Worryingly, the Police Crime report for 2015 indicates that at least 1,419 cases of rape were reported countrywide. This rose to 1,572 in 2016, dropped to 1,335 in 2017, and rose to 1,580 cases in 2018.[v]

1 in 3 women are victims or survivors of sexual violence, 1 in 6 men are survivors/victims of Rape and Assault.

The above statistics are appalling and shocking, what aren’t we doing well? Has the law failed in some way or it’s the community that is not doing enough?

What the Law says about Rape

Section 123 of the Penal code Act defines of rape as the unlawful carnal knowledge of a woman or girl, without her consent, or with her consent, if the consent is obtained by force or by means of threats or intimidation of any kind or by fear of bodily harm, or by means of false representations as to the nature of the act, or in the case of a married woman, by personating her husband, commits the felony termed rape.

Section 124 of the Penal Code Act of Uganda states that the punishment for a person convicted of rape is death.

Under Section 125 of the Penal Code Act, any person who attempts to commit rape commits a felony and is liable to imprisonment for life with or without corporal punishment.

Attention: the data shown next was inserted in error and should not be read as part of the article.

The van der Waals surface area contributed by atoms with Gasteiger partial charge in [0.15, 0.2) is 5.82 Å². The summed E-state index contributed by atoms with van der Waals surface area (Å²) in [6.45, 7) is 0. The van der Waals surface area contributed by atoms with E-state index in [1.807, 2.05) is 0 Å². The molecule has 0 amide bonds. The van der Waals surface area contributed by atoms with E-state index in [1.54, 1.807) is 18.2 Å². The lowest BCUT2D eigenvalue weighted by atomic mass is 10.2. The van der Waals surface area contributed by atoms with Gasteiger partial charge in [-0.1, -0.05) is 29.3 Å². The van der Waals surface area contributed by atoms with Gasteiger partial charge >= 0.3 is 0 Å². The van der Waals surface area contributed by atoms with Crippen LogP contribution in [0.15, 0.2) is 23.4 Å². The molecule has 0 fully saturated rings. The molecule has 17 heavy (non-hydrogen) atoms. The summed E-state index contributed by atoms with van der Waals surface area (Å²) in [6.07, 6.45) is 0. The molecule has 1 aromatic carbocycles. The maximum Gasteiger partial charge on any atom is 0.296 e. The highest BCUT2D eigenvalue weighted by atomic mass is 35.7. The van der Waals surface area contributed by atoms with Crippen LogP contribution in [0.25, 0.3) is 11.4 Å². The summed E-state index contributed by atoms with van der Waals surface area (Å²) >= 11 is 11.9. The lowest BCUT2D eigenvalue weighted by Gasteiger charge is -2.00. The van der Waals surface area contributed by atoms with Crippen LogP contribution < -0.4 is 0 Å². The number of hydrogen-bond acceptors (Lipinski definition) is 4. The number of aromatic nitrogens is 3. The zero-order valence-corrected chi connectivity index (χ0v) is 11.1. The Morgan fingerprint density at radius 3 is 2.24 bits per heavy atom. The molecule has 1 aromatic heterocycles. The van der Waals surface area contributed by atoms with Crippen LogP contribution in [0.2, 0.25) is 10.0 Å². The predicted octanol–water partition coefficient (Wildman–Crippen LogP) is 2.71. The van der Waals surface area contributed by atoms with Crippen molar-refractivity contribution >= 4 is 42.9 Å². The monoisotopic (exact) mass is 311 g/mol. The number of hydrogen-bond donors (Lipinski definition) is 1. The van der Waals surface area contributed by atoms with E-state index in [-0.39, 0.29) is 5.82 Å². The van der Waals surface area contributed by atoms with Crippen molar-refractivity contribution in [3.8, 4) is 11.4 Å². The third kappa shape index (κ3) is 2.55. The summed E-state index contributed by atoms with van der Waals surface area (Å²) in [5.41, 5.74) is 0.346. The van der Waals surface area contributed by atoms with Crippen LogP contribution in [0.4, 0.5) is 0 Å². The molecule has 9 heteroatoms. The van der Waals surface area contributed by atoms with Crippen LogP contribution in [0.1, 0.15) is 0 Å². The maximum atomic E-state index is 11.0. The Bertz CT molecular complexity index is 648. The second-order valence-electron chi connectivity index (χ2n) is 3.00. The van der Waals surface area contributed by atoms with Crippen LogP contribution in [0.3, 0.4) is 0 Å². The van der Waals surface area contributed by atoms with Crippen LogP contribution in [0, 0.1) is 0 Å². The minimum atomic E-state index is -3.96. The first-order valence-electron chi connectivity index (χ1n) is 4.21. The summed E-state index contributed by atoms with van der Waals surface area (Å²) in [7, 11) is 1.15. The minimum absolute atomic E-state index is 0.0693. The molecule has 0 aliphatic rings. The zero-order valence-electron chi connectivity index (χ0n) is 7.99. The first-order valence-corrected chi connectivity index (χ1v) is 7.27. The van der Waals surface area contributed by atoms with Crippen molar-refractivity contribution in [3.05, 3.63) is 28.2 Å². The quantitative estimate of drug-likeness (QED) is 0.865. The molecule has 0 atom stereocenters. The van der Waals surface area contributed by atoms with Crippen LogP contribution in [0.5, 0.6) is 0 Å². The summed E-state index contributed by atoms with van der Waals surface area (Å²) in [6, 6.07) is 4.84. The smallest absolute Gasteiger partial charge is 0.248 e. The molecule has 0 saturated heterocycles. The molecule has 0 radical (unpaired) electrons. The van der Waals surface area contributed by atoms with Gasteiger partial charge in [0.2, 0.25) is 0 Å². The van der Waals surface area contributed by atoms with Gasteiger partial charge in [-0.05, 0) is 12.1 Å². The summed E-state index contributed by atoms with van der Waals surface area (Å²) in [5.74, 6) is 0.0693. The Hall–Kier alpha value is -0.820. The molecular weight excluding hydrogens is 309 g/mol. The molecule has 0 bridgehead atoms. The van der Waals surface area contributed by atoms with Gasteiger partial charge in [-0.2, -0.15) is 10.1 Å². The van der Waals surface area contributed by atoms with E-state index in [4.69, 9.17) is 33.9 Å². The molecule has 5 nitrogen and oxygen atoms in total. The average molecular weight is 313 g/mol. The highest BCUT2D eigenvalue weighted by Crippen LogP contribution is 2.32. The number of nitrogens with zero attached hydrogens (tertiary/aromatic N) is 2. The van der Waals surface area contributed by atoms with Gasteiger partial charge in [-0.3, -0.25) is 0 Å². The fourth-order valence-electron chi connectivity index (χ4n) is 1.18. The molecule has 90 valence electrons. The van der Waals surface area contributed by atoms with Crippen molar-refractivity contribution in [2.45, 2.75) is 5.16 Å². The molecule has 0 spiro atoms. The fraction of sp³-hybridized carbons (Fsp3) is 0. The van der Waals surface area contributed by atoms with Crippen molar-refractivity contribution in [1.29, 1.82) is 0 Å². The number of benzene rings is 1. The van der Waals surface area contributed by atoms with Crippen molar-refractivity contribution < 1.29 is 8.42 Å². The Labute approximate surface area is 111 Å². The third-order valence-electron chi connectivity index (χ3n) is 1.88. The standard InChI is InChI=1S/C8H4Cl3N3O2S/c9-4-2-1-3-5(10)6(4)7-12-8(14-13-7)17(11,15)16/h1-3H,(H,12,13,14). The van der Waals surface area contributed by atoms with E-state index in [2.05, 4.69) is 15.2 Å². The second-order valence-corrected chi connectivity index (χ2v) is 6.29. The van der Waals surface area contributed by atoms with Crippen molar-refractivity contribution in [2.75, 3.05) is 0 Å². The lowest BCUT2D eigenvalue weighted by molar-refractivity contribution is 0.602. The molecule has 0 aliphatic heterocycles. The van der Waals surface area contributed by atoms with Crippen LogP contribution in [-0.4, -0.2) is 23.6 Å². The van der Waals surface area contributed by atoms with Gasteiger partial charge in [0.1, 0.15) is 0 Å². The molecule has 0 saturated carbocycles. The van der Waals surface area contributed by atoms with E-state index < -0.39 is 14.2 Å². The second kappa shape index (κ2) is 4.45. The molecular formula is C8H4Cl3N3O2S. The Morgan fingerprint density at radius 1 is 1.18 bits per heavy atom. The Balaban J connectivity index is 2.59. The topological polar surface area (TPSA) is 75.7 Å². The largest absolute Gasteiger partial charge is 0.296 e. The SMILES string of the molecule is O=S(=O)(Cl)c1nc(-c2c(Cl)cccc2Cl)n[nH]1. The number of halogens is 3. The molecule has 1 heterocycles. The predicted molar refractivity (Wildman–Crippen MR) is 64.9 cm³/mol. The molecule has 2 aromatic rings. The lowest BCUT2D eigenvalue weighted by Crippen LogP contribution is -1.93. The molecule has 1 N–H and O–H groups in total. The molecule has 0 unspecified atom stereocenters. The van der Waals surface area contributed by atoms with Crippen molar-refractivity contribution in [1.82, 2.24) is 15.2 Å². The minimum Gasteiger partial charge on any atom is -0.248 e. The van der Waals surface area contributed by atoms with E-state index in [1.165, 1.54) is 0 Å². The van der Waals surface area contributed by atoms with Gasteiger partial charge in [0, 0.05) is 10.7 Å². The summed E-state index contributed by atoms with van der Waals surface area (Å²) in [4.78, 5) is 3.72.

Section 128 of the Penal code on Indecent assaults; Any person who unlawfully and indecently assaults any woman or girl commits a felony and is liable to imprisonment for fourteen years, with or without corporal punishment.

Section 129 of the Penal code on defilement of girls under the age of eighteen; any person who unlawfully has sexual intercourse with a girl under the age of eighteen years commits an offence and is liable to suffer death.

Why the increasing Rape and Assault cases in Uganda?

Clearly it is not the absence of the Law that has caused failure to eliminate rape and sexual assault in our society. The police, Ministry of Health, Parliament, religious sector, the media, Health and Human rights organizations like CEHURD are the leading institutions in fighting this vice. But it is still an uphill climb,